Satire is used to inform people or challenge people with new ideas and opinions. Political satirist P.J. O'Rourke once stated, "Satire does not affect change." At the time, he was referencing Jonathan Swift's "A Modest Proposal" not bringing about change in Ireland days after. With any situation, no true change and action can happen simply after a few days. Swift was able to inspire other political writers to educate their country's public on economic and social conditions in an entertaining way.
I do disagree with this quote because satire is a device used to inspire societal change or change someone's thought process. It wants people to understand more about the flaws of society and to expand their mindset to different points of view. When people are further educated on a certain issue, satire can make them reconsider their stance on it. It can spread a message to mass amounts of people in an entertaining way, adding a little humor to everyone’s life. I know it definitely is playing a significant role in this year's presidential race. Trump anyone?
If there was a lot of popular satire on a common, shared issue at a specific time, then people would respond more and want to do something about that issue because it is so relevant. For example, the rise of college debt is a major issue that over 40 million people struggle with. Rolling Stone magazine ran a satirical comic strip criticizing how student loans are crippling our economy. A father is shown asking his son what he majored in, and the son says he majored in debt. Then the father asks his son what that prepared him for and the son says a lifetime of debt.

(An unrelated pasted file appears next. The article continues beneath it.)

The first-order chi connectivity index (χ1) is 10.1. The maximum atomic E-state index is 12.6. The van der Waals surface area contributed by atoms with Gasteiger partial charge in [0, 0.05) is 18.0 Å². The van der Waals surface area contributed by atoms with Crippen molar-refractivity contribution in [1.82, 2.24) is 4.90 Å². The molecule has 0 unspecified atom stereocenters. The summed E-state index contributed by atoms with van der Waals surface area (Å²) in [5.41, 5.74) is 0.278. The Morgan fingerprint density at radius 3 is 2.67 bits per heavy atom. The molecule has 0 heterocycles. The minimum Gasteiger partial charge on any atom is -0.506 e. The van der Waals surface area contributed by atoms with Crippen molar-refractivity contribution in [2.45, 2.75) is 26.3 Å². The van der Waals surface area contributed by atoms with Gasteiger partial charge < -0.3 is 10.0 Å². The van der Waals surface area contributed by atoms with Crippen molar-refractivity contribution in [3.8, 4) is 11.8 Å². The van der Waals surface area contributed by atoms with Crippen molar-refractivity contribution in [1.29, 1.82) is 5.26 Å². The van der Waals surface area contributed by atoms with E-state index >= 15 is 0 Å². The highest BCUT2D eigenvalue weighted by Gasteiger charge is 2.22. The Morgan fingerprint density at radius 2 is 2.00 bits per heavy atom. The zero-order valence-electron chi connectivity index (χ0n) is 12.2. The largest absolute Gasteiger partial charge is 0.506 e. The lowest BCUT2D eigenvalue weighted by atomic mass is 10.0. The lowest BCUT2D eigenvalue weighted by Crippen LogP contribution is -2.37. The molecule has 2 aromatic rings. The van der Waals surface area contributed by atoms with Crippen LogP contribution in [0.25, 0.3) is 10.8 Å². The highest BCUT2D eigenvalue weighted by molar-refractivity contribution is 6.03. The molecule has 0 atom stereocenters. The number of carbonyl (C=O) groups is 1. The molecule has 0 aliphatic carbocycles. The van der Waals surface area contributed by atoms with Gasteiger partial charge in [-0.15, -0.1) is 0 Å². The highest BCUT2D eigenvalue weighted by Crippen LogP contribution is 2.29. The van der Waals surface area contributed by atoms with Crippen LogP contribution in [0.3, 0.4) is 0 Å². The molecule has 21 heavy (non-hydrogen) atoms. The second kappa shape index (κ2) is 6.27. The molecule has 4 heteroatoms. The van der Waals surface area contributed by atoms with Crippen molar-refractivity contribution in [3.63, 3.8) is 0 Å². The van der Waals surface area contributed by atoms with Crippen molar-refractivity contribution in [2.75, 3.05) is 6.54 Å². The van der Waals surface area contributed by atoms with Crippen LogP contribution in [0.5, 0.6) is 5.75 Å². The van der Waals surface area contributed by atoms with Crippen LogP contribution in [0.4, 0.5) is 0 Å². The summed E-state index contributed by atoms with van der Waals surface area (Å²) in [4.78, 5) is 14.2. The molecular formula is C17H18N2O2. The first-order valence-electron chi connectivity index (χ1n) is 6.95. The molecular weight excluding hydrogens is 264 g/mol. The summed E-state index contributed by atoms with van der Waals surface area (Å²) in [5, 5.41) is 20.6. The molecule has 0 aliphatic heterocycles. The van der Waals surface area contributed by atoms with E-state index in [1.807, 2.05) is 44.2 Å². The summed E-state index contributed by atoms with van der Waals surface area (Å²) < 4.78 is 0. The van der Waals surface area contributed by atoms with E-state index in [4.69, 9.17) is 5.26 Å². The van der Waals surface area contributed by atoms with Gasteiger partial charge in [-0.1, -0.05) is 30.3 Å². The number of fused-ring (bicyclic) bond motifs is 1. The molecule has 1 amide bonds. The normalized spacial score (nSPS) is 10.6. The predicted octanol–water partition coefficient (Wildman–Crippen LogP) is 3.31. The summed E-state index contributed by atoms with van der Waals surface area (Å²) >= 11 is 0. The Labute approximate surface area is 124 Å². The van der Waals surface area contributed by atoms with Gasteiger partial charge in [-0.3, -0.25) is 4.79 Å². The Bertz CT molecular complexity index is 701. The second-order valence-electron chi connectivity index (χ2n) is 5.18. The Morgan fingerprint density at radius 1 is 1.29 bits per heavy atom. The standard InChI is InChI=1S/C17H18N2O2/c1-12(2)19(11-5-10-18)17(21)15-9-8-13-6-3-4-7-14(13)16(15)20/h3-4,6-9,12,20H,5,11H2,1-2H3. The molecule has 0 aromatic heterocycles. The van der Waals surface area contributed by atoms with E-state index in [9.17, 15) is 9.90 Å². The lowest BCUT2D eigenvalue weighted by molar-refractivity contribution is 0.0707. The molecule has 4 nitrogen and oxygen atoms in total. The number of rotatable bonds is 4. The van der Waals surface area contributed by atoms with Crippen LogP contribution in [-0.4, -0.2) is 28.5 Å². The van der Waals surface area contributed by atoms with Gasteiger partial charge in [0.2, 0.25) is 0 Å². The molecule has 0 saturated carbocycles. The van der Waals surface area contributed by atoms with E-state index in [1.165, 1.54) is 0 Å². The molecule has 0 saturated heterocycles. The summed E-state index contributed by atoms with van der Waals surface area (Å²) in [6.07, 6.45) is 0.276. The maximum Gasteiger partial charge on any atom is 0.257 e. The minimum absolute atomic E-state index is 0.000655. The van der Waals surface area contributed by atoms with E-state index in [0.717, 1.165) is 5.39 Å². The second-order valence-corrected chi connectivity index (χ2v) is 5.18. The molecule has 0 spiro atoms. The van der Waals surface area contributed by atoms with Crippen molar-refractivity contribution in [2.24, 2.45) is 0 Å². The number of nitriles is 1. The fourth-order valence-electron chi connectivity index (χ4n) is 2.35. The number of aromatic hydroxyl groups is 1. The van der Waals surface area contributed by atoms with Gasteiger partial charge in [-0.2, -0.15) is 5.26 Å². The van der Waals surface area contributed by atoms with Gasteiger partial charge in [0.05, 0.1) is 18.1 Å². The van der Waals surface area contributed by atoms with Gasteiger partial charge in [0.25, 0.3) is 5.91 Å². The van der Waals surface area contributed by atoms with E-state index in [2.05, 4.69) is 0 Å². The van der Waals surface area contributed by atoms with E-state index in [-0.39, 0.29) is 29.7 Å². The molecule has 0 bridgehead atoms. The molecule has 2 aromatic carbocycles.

Satire can also change the terms of debate in the political aspect. American politician William Tweed actually blamed his decline of political favor on artist Thomas Nast’s “damned pictures” in Harper’s Weekly. It is difficult to say that one drawing or article of a single individual changed a political structure massively. However, satire sets the trends of thought and can expose the false statements or mock the political stances that a politician has.
After the 2008 Republican National Convention, McCain overtook Obama in polls conducted for approval ratings. Soon after, Tina Fey did an "SNL" sketch dead-on impersonating their opponent and portraying her as a joke, Sarah Palin, and the sketch went viral. Jon Stewart, Stephen Colbert and The Onion had previously attacked McCain’s running mate, which softened up Fey’s target. Overnight, McCain’s ratings dropped and the GOP ticket was lowered. When it is researched, crafted and delivered properly, satire can influence politics more than we think. More than we pay attention to, satire can change public opinion and introduce new thoughts that can lead to people acting on them.